For anyone who mentioned that marijuana “fogs your brain” or “impairs your driving”, you do realize that alcohol, which is legal for god knows what reason, does the exact same thing. The only difference is that alcohol can kill your liver, while its not possible to overdose on marijuana (which also is scientifically proven). Also, who has heard of alcohol being used “medicinally”? At the most you can use it to disinfect a wound! which says a lot for how much it corodes your insides.
    I would rather my kids smoked marijuana than drank alcohol.

  43. updown • February 8, 2009 @ 4:41 PM

    as for the impairment argument up there, you could be impaired on tylenol 3. fact is you just should not drive impaired. period! doesnt mean the substance that causes the impairment should be outlawed. it just means that people who use them need to smarten up.

  44. tributegirl • February 8, 2009 @ 5:18 PM

    updown, that’s pretty much what I was saying. People should not drive while impared by ANYthing, including weed.
    Btw, alcohol thins the blood, which for some people can actually be a livesaver if their condition has not been diagnosed yet. After diagnosis, they are usually prescribed a blood thinner, such as warfarin.

  45. demigod • February 8, 2009 @ 7:02 PM

    Nancy, are you ok with living in the ‘real world’ of drunks? Or are you ok with it because the ‘government’ hasn’t banned alcohol?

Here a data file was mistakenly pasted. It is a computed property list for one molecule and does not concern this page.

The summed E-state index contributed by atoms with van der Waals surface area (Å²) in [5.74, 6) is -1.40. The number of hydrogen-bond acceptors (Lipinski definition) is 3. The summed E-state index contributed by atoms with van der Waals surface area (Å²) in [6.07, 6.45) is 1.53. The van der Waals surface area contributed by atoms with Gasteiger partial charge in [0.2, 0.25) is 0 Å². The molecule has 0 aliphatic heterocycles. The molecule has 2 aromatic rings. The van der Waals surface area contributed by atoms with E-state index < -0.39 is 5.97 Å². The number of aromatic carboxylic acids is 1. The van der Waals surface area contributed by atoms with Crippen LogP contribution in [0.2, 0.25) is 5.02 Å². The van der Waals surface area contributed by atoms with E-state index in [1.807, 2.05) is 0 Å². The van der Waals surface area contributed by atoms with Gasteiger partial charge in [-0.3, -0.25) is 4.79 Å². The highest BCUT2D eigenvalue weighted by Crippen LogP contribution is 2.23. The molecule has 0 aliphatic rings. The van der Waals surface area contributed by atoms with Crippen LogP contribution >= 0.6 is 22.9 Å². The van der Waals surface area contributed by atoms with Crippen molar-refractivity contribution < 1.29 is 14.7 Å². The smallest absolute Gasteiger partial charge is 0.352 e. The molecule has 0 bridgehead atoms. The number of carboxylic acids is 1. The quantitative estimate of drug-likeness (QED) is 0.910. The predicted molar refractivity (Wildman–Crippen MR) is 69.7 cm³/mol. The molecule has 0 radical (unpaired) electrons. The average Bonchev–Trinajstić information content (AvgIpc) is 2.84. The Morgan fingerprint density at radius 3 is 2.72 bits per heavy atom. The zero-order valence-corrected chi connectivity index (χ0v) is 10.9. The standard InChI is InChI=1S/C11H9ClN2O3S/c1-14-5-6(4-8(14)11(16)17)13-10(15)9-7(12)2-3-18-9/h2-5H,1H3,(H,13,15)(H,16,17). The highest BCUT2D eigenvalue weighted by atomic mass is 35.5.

The world doesn’t revolve around your kids, or anyone else’s. Drugs are for adults, and if adults want to exercise that right they should be allowed to, and not ban it because it might give kids the wrong msg. They are their PARENTS responsibility.
    There is no ‘It takes a village..’

  46. Nancy • February 8, 2009 @ 8:04 PM

    Well, I’m just going by the article…which is talking about ‘marijuana’…it doesn’t say anything about alcohol. So, I never gave my opinion on that, really. First of all, I understand that children are their parents responsibility, but I also believe that society as a whole should do everything they can to protect ALL children, not just their own. You see a kid fall off his bike and hit his head, you shouldn’t just walk past and say “Oh well, it’s your parents problem kid, not mine!” Now, I think that the government should regulate the use of alchol…heck, for all I care they CAN ban it but, it still won’t stop people from using it just as people don’t stop toking illegal marijuana. I can’t stand being around someone who is ‘drunk’ (or high) and I definately DO NOT agree with DUI…I don’t even agree with .08, it should be .00 and anyone caught DUI for ANY reason and under the influence of ANYTHING should lose their license AND their vehicle (or whomever’s vehicle it is) FOREVER…no second, third, fourth chances!!

  47. updown • February 8, 2009 @ 10:11 PM

    the problem lies in how the government sees it. coz if they make alcohol illegal, its gonna hit the economy hard…and thats what they are concerned about more than anything.
    if they make alcohol illegal, they see tons of job losses ahead, companies going under, not to mention the emergence of another black market.
    they know that people wont stop drinking if its outlawed. for a lot of people breaking this law will be as easy as jaywalking.